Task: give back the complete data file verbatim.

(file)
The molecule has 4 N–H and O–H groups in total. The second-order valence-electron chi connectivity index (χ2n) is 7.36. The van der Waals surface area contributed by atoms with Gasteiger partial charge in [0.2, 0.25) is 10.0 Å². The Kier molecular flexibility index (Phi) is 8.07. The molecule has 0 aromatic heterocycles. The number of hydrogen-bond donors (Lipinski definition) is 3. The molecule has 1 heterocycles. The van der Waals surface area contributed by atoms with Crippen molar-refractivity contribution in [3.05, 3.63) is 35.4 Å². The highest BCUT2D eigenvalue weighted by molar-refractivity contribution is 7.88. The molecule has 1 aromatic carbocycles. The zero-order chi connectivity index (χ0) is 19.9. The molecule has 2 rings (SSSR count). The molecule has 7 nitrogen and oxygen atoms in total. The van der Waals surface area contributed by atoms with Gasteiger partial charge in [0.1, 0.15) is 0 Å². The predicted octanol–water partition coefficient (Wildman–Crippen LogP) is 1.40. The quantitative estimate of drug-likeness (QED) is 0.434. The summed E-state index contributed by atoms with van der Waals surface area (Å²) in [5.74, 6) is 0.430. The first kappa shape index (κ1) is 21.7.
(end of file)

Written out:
The molecule has 4 N–H and O–H groups in total. The second-order valence-electron chi connectivity index (χ2n) is 7.36. The van der Waals surface area contributed by atoms with Gasteiger partial charge in [0.2, 0.25) is 10.0 Å². The Kier molecular flexibility index (Phi) is 8.07. The molecule has 0 aromatic heterocycles. The number of hydrogen-bond donors (Lipinski definition) is 3. The molecule has 1 heterocycles. The van der Waals surface area contributed by atoms with Crippen molar-refractivity contribution in [3.05, 3.63) is 35.4 Å². The highest BCUT2D eigenvalue weighted by molar-refractivity contribution is 7.88. The molecule has 1 aromatic carbocycles. The zero-order chi connectivity index (χ0) is 19.9. The molecule has 2 rings (SSSR count). The molecule has 7 nitrogen and oxygen atoms in total. The van der Waals surface area contributed by atoms with Gasteiger partial charge in [0.1, 0.15) is 0 Å². The predicted octanol–water partition coefficient (Wildman–Crippen LogP) is 1.40. The quantitative estimate of drug-likeness (QED) is 0.434. The summed E-state index contributed by atoms with van der Waals surface area (Å²) in [5.74, 6) is 0.430. The first kappa shape index (κ1) is 21.7.